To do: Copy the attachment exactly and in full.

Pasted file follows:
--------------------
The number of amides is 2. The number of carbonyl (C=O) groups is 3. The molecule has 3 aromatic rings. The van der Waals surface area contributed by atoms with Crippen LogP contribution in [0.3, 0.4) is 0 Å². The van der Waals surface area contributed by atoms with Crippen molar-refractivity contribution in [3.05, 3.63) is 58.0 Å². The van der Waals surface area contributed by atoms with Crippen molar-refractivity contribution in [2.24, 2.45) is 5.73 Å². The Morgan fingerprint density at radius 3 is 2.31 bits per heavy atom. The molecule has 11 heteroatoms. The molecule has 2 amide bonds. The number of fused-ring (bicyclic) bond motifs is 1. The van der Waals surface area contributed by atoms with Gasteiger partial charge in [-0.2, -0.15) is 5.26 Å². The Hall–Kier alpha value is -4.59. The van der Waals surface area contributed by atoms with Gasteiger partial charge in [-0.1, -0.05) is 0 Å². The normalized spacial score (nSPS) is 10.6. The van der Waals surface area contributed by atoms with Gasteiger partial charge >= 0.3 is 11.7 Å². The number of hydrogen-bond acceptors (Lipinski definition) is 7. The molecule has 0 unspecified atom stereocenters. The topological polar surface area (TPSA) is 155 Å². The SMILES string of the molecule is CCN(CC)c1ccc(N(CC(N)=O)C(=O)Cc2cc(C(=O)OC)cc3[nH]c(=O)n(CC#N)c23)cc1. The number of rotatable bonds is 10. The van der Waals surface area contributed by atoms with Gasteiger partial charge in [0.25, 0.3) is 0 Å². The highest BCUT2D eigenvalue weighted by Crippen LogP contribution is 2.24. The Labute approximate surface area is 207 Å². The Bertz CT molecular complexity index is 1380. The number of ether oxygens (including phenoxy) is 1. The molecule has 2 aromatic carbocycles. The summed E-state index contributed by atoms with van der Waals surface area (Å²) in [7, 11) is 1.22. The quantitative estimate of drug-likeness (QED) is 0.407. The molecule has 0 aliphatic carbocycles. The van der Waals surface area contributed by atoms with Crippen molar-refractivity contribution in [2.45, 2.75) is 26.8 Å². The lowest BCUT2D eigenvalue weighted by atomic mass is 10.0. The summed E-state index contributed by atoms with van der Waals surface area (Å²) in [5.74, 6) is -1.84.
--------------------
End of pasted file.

The number of amides is 2. The number of carbonyl (C=O) groups is 3. The molecule has 3 aromatic rings. The van der Waals surface area contributed by atoms with Crippen LogP contribution in [0.3, 0.4) is 0 Å². The van der Waals surface area contributed by atoms with Crippen molar-refractivity contribution in [3.05, 3.63) is 58.0 Å². The van der Waals surface area contributed by atoms with Crippen molar-refractivity contribution in [2.24, 2.45) is 5.73 Å². The Morgan fingerprint density at radius 3 is 2.31 bits per heavy atom. The molecule has 11 heteroatoms. The molecule has 2 amide bonds. The number of fused-ring (bicyclic) bond motifs is 1. The van der Waals surface area contributed by atoms with Gasteiger partial charge in [-0.2, -0.15) is 5.26 Å². The Hall–Kier alpha value is -4.59. The van der Waals surface area contributed by atoms with Gasteiger partial charge in [-0.1, -0.05) is 0 Å². The normalized spacial score (nSPS) is 10.6. The van der Waals surface area contributed by atoms with Gasteiger partial charge >= 0.3 is 11.7 Å². The number of hydrogen-bond acceptors (Lipinski definition) is 7. The molecule has 0 unspecified atom stereocenters. The topological polar surface area (TPSA) is 155 Å². The SMILES string of the molecule is CCN(CC)c1ccc(N(CC(N)=O)C(=O)Cc2cc(C(=O)OC)cc3[nH]c(=O)n(CC#N)c23)cc1. The number of rotatable bonds is 10. The van der Waals surface area contributed by atoms with Gasteiger partial charge in [0.25, 0.3) is 0 Å². The highest BCUT2D eigenvalue weighted by Crippen LogP contribution is 2.24. The Labute approximate surface area is 207 Å². The Bertz CT molecular complexity index is 1380. The number of ether oxygens (including phenoxy) is 1. The molecule has 2 aromatic carbocycles. The summed E-state index contributed by atoms with van der Waals surface area (Å²) in [7, 11) is 1.22. The quantitative estimate of drug-likeness (QED) is 0.407. The molecule has 0 aliphatic carbocycles. The van der Waals surface area contributed by atoms with Crippen molar-refractivity contribution in [2.45, 2.75) is 26.8 Å². The lowest BCUT2D eigenvalue weighted by atomic mass is 10.0. The summed E-state index contributed by atoms with van der Waals surface area (Å²) in [5.74, 6) is -1.84.